Challenging racism

Rome 2008 050The Public Service Executive Union (PSEU) undertook a survey of members earlier this year to assess the extent to which training has been made available to staff in the area of anti-racism and intercultural issues. The project was timely, as so many public servants work directly with members of the public.

The results revealedthat 7% of those surveyed reported witnessing a client or customer being subjected to racist remarks or behaviour in the past year, while 26% said they had witnessed racist remarks by colleagues about clients or customers in the past year.

The results are a reminder that racism has a constant presence in the most developed of societies, and its influence is pernicious. Globally, trade unions have always been at the forefront of challenging racism, and the PSEU project is a timely reminder to the trade union movement that the challenge is ongoing, and demands a proactive stance to eliminate all forms of racism in the workplace.

At its most extreme, racist ideology finds expression in the horror of what took place on Utøya island in Norway just over a year ago. But the corrosive effects of racism begins in the manner in which we choose our words. No sentence that begins “I’m not a racist, but…” ever concludes without a generalised and negative statement about some ethnic minority. The disclaimer doesn’t obviate the inherent racism, it just attempts to disguise it.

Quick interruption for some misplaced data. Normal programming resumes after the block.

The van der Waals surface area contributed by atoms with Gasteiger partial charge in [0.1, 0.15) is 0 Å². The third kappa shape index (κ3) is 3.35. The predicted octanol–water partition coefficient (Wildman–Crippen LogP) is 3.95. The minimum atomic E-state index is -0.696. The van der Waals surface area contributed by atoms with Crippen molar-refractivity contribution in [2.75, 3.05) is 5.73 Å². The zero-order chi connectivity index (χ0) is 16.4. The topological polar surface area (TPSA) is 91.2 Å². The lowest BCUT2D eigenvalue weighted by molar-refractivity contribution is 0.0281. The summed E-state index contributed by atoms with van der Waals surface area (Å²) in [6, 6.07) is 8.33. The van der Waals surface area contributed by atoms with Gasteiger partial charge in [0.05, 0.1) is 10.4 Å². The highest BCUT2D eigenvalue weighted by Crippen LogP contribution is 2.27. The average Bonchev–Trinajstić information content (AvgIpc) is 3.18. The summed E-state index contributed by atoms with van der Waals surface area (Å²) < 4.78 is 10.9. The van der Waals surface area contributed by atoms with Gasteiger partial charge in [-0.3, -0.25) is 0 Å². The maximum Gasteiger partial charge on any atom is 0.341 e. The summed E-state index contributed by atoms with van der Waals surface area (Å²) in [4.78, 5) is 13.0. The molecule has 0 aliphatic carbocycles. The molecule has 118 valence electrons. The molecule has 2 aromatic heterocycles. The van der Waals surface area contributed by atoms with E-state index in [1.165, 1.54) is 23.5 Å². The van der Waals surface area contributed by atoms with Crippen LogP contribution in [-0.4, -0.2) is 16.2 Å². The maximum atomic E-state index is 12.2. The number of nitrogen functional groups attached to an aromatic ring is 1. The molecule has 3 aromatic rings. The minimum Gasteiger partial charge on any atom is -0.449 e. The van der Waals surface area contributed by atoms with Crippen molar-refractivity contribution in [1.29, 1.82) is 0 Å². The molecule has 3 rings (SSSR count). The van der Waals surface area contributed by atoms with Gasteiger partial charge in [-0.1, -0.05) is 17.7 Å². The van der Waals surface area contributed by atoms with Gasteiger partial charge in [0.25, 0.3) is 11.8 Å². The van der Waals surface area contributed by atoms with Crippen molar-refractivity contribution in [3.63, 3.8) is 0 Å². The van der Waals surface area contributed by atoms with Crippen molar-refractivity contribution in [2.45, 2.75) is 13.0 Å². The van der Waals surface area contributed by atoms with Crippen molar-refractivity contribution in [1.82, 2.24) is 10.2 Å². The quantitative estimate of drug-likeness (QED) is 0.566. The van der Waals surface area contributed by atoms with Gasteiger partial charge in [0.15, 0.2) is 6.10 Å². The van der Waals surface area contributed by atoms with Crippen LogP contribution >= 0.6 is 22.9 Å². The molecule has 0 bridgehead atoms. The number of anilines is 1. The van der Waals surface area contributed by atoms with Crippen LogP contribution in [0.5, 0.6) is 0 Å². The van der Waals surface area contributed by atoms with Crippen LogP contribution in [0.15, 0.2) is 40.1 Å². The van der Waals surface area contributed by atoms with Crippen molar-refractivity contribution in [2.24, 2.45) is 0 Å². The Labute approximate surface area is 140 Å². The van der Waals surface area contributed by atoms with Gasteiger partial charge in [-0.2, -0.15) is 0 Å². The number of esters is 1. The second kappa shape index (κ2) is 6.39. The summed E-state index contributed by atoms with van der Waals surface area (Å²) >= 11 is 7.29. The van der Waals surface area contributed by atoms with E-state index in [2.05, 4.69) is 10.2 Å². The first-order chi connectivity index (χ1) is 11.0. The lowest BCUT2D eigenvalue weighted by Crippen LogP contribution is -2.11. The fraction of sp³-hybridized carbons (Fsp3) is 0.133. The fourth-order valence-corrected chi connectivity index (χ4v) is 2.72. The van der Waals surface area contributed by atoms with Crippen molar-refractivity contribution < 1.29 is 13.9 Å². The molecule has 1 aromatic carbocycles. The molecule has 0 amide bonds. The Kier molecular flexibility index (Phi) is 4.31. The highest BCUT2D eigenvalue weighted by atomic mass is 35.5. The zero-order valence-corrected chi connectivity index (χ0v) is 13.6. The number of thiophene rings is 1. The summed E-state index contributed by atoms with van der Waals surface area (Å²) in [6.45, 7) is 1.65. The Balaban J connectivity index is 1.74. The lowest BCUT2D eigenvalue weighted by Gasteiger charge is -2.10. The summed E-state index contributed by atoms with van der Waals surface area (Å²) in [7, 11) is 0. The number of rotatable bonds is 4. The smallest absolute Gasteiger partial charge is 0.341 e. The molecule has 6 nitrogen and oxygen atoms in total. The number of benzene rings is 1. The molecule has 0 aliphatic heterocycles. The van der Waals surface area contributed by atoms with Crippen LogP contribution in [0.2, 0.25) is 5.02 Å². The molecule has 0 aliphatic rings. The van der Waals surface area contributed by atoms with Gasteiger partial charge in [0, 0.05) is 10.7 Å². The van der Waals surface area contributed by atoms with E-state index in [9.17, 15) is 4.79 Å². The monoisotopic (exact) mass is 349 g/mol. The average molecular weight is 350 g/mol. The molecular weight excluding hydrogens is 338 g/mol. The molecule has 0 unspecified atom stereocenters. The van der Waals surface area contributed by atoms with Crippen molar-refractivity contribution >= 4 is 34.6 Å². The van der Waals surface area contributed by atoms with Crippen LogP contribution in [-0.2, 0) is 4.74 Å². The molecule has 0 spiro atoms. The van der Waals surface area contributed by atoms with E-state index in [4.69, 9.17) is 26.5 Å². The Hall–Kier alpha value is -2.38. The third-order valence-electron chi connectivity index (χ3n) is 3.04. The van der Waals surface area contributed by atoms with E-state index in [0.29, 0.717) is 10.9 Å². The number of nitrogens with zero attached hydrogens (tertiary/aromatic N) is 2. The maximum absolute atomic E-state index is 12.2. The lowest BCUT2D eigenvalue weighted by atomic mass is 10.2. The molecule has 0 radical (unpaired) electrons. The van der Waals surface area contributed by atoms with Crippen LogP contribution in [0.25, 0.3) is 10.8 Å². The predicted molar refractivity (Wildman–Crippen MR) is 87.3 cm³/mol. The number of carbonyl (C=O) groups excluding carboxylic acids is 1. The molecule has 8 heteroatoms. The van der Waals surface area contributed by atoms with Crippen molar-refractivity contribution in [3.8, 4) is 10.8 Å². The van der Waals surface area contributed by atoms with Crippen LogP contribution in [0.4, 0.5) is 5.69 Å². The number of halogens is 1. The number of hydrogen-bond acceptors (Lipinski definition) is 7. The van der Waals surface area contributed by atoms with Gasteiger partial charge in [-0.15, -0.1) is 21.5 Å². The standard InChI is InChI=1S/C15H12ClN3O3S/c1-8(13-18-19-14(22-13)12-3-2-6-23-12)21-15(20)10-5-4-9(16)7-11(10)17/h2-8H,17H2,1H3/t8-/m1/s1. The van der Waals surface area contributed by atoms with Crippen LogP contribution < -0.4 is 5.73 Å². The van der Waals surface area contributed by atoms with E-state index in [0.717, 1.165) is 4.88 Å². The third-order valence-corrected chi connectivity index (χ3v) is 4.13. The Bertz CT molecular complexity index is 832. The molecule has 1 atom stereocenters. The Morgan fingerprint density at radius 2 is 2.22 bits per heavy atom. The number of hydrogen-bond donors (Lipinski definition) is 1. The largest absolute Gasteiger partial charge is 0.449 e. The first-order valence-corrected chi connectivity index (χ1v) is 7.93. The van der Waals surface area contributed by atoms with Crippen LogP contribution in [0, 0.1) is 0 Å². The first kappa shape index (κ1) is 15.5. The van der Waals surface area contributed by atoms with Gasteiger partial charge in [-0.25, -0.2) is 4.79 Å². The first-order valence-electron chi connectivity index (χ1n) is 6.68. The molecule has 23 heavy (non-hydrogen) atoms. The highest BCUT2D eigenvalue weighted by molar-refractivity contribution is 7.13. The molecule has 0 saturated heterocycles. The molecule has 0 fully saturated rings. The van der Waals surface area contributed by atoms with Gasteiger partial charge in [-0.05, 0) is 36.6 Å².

‘Political correctness’, while it has become a pejorative term itself, is no more than an approach to language and expression that seeks to minimise offence based on a shared idea of mutual respect.

That Ireland has spent the best part of twenty years becoming a multi-cultural society has been one of the defining experiences of the evolution of the state. It has forced us to ask hard questions of ourselves as to how we view that development, and has tested the truth of our self proclaimed status as ‘Ireland of the welcomes’. But, in the main, tolerance and acceptance have prevailed, while the more challenging task of integration has slowly but surely developed.

The links now being forged between Ireland and the new communities within it have deepened our bond with other nations. This finds expression in the welcome afforded to Irish soccer fans pretty much wherever they travel, not least in Poznań earlier this summer.

While we have developed a better understanding of the new Irish communities within our own,recent events serve as a reminder that we still have blind spots when it comes to racial discrimination. That a racially provoked comment can create a public outcry and successfully influence anapologyis a welcome response.

As in all things, we must be guided by good judgement.